Wednesday, April 7, 2010

Gratuitous Moosey ego stroking

The Godfather of Moose gave me mad shout-outs on his blog for some minor tweaking I did to the Moose website.

Later I expressed some of my recent concern about academia, and he offered this sage advice:

11:37 <@stevan> jhannah: go into their lab, climb up on one of the work benches and yell "ANY OF YOU NANCY BITCHES STEAL MY CODE AND I WILL CUT YOU INTO LITTLE PIECES"
11:37 <@stevan> then kick over a few bunson burners and walk out
11:37 <@stevan> they wont bother you in the lunch room anymore
11:38 <@perigrin> stevan did something like this in Art School
11:38 <@perigrin> 'cept s/bunson burners/cerulean blue/
11:38 <@stevan> I offcentered their pots on the wheel

Saturday, April 3, 2010

Gource: Programmers as action heroes

Check out the history of Perl development 1988-present. As you can see, when you speed it up enough and use lots of colors and movement suddenly programming is exciting to watch! (For a few minutes.) :)

They created that with Gource (watch other, even prettier videos).

At $work[0] we have CVS + SVN history back to 2000. It'd be neat to throw Gource against that and see what I (and my coworkers) have been doing with our lives for the last 10 years.

Wednesday, March 31, 2010

Catalyst::Plugin::AutoCRUD is a sexy beast

Wow. It took me about 30 seconds to add AutoCRUD to my existing Catalyst application. And now I've got a very shiny web 2.0'y CRUD (Create, Read, Update, Delete) application for all my databases. Double clicking pulls up the edit window.

Yes, this wheel has been invented scores of times over the last 10 years. But boy is this one shiny.

Monday, March 22, 2010

Firefly shot me 51 days into the future

I feel pretty good about my project this weekend. I used the University of Nebraska Firefly Cluster for a real project for the first time, completing 51.6 DAYS worth of data crunching while I slept between 3am and 9:30am this morning. The code I ran is my fork + branch of a bunch of Perl from Harvard against the latest human genome from UCSC. Masochists can read all the gory details (username: guest password: guest) and suggest improvements.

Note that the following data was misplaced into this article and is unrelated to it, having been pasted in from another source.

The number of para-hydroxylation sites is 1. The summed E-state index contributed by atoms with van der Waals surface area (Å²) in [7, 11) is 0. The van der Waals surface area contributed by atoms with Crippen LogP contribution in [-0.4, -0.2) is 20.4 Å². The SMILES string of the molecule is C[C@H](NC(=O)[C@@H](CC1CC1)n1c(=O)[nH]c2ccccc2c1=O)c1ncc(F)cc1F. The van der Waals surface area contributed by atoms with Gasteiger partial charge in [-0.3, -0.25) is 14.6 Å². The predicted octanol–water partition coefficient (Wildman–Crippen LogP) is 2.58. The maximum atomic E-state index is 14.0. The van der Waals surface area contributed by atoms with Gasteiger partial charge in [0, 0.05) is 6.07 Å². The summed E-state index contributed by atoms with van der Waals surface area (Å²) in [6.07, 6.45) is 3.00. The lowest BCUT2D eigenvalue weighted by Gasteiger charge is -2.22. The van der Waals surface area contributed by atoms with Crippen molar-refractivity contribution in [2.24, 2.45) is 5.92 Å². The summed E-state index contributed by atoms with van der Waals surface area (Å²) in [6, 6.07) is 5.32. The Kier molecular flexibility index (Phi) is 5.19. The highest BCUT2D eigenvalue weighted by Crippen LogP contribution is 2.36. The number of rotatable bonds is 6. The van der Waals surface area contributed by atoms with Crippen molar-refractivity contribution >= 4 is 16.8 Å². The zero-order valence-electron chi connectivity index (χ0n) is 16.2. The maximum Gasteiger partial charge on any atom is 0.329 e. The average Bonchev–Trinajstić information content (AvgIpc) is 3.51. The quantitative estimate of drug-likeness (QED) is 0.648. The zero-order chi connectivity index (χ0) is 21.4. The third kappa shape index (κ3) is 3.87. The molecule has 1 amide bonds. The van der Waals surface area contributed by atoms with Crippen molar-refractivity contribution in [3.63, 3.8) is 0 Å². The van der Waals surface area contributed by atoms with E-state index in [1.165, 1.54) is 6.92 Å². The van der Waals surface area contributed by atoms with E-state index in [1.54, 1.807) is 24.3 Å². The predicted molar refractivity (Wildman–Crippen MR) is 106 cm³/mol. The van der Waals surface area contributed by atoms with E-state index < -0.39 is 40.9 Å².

Computers are pretty cool sometimes. :)

Thursday, March 4, 2010

ack is awesome!

Wow! People have been telling me this for years, but I was getting along OK with my old school Unix craziness:
$ find ./ | grep -v svn | xargs grep '\-\>Promotion'
But today I couldn't get that working. Something with xargs escaping of -> just refused to fly.

So I installed ack and ran it:
# cpan App::Ack
$ ack '\-\>Promotion'
And it found what I was looking for with zero fuss!
335: $self->Promotion($promo_hash);

2844: $c->log->debug("you have these PromotionCode's already: " . (join ", ", keys %{$sg->Promotion}));
2846: unless ($sg->Promotion->{$preauth}) {
Holy buckets! That is AWESOME! Thanks Andy!

Friday, February 19, 2010

Thursday, February 18, 2010

Actor Colin Firth on meditation

WHYY in Philadelphia, Terry Gross, Fresh Air, Feb 3 2010:

Starting at 28m mark.

Did you practice meditation?

Not seriously. I just tried to learn to be quiet a little bit. I actually went to a monastery. A Buddhist monastery to learn something about meditation. I have never practiced it with any great discipline, but I did find it to be, even in its probably shallowest and least-disciplined form, I did find it to be somewhat helpful because however fortunate my lifestyle is, it is not always the most restful.

What made you go in the first place to the Buddhist monastery? What did you want?

Restfulness. I've always been very attracted to the randomness and the unpredictability of my profession. I enjoy not knowing what's next. I enjoy the passionate commitment to something that is going to be gone soon. It's a strange creative promiscuity if you like. Where I move on to the next thing and commit myself with equal immersion and delight in something as if the one before just never existed. I think it's very exciting, but it can create this kind of upheaval because there's no continuity. And however thrilled I am by what I'm doing. However stimulated I am by it, it can be difficult to get back to a sort of a core. One of the things you're doing is taking on different people's lives. You're changing character. You're changing personalities. I find it's not always easy to shake them off. Before you shake one off you're taking another one on. I think for an actor getting back to a sense of who you are without all of that I think can be quite a challenge.

This was about 15 or so years ago. There was quite a bit of upheaval on a personal level. I was single at the time and it seemed that I was always at my happiest when I was employed -- I think there's something perfectly healthy about that -- but I was always happiest when I was engaged in something that was distracting me. I think it was, I felt it was time to discover how to celebrate life or to take joy in life when I wasn't distracted.